An estate is a real and/or personal property a person possesses at death. Estate planning is the process by which an individual or family arranges the transfer of assets in anticipation of death. Estate planning law involves the drafting of living wills, trusts, powers of attorney, and general estate management (when estates are not managed and someone dies without a will, his or her possessions go into probate court).
An estate plan aims to preserve the maximum amount of wealth possible for the intended beneficiaries and flexibility for the individual prior to death. Since everyone eventually will die, often with a house or other possessions, estate planning is in virtually everyone's best interests.A major concern for drafters of estate plans is federal and state tax law.
Some estate-related procedures can be completed without an attorney (FindLaw offers state-specific, do-it-yourself, estate planning packages), depending on their complexity.
But sometimes your estate management is best handled by an experienced estate planning attorney, who can tailor your plan to your particular needs. Our Estate Planning section also provides state-specific links to living will and advance directive forms.
Terms to Know
1.Intestate: Having not made a valid will before death; not disposed of by a valid will.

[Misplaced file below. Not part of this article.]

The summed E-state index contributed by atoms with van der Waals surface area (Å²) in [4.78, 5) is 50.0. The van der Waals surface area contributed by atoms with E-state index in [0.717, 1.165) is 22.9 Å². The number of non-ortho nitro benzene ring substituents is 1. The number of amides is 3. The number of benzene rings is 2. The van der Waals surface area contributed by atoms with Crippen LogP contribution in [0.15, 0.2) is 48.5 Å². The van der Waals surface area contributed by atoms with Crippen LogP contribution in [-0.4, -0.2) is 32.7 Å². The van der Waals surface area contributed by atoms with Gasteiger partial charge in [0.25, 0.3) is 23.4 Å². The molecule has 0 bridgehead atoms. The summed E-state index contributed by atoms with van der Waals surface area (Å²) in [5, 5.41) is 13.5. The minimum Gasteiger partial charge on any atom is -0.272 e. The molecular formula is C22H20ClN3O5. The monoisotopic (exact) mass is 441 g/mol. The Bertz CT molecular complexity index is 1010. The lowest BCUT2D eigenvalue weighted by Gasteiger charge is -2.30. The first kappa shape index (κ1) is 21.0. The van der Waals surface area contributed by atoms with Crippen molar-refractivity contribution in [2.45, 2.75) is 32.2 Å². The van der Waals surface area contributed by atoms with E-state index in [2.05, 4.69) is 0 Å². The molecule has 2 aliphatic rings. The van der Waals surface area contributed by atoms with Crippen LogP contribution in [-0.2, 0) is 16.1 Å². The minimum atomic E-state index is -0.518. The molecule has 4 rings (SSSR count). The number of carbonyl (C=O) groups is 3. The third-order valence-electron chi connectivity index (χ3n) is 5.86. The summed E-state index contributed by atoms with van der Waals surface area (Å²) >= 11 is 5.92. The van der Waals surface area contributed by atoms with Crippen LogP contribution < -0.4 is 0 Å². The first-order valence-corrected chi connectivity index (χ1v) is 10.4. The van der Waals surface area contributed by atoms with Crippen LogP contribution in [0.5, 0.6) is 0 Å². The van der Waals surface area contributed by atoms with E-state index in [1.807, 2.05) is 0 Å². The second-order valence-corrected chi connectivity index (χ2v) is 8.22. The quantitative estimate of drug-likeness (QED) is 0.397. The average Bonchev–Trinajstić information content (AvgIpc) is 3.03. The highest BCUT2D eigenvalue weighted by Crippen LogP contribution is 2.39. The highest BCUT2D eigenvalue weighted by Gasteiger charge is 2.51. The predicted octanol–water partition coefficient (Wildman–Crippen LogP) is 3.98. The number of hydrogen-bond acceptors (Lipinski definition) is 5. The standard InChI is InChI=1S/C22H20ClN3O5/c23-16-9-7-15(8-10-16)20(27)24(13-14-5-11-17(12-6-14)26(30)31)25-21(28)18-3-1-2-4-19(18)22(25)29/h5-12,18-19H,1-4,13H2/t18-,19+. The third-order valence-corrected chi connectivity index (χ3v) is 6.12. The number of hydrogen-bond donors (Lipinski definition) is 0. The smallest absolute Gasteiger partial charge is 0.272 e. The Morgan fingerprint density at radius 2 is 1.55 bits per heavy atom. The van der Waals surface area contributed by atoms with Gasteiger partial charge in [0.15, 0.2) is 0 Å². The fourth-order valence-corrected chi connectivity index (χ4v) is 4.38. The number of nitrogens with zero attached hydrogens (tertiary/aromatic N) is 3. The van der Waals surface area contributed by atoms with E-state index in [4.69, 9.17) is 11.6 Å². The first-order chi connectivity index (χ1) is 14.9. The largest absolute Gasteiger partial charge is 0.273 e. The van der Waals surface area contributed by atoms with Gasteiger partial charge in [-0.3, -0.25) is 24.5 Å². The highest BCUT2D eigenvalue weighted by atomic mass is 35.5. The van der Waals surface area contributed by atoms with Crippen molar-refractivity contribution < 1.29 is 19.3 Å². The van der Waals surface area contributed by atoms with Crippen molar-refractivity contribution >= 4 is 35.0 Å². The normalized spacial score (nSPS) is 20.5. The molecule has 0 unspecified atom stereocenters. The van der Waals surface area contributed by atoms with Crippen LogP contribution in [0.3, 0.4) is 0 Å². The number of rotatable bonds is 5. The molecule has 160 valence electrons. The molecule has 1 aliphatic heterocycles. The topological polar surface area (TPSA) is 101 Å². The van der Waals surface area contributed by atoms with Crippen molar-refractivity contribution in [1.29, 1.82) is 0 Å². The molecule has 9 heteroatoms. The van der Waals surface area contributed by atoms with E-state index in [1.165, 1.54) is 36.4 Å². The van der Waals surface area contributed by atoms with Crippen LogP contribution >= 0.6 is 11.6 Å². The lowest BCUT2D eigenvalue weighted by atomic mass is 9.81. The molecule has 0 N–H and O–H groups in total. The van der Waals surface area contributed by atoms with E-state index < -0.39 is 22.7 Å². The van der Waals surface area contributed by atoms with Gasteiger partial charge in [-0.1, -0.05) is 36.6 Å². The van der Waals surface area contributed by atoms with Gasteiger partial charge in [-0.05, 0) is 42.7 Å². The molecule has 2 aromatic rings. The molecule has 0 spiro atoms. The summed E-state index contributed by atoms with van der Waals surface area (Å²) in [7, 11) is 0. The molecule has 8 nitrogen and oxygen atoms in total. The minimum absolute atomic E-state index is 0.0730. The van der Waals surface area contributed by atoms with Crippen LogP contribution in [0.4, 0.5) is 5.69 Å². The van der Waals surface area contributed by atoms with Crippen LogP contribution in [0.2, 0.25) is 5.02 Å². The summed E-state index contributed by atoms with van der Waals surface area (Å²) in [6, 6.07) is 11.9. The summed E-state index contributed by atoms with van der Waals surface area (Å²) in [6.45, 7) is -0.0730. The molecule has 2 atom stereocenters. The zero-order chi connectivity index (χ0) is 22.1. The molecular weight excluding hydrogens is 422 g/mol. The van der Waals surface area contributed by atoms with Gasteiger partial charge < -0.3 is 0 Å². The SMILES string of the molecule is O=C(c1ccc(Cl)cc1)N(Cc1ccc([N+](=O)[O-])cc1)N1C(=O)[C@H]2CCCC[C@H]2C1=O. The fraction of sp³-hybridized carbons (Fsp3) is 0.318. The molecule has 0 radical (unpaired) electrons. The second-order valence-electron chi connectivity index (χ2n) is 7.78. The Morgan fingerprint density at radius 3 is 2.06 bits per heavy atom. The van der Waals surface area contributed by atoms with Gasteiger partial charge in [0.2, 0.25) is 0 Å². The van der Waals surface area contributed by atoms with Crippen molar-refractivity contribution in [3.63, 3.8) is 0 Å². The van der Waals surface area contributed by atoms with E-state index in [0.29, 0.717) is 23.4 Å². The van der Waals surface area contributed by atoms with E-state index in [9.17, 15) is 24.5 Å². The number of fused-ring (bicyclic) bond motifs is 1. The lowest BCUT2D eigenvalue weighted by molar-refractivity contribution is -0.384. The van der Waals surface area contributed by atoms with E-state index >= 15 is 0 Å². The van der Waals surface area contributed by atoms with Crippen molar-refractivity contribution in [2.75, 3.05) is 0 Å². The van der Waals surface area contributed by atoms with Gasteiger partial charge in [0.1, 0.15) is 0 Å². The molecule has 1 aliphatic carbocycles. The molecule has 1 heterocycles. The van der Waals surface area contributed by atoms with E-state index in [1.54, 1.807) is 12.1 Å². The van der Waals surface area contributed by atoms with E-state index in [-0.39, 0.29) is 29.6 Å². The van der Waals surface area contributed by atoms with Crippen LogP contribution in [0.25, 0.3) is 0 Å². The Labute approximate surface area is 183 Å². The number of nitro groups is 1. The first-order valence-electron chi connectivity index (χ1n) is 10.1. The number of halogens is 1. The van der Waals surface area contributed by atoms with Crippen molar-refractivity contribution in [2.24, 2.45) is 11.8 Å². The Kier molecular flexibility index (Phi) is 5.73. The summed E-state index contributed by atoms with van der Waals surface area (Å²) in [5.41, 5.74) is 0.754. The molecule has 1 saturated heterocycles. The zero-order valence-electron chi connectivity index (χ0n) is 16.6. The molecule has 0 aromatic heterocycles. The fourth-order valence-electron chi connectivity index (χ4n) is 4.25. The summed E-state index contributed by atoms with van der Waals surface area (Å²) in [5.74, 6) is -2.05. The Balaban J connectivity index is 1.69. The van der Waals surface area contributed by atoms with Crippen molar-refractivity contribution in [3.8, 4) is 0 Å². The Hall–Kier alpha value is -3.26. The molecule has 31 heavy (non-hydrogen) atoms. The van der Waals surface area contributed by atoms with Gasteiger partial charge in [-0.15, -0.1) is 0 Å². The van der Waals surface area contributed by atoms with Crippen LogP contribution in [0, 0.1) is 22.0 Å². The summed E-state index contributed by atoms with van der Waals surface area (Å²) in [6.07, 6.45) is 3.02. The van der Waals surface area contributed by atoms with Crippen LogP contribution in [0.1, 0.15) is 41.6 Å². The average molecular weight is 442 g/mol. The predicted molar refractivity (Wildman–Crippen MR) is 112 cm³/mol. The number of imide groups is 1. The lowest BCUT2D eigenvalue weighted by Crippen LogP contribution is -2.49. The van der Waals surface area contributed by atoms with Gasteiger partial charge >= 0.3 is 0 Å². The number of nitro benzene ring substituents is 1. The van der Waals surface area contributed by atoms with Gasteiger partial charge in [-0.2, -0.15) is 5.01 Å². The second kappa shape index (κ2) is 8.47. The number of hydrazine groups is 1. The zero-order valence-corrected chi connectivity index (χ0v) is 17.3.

2.Advance Directive: A document (as a living will or durable power of attorney) in which a person expresses his or her wishes regarding medical treatment in the event of incapacitation.
3.Probate: The legal process of transferring of property upon a person's death, particularly in the absence of a will.
4.Real Property: Property consisting of land, buildings, crops, or other resources still attached to or within the land or improvements; or fixtures permanently attached to the land or a structure on it.
5.Inheritance: The act of inheriting, as the acquisition of real or personal property under the laws of intestacy or sometimes by a will.
An estate is a total property, real and personal, owned by an individual prior to distribution through a trust or will. Real property is real estate and personal property includes everything else, for example, cars, household items, and bank accounts.
Estate planning distributes the real and personal property to an individual's heirs.
Wills and trusts are common ways in which individuals dispose of their wealth. (See Estates and Trusts). Trusts, unlike wills, have the benefit of avoiding probate, a lengthy and costly legal process that oversees the transfer of assets.
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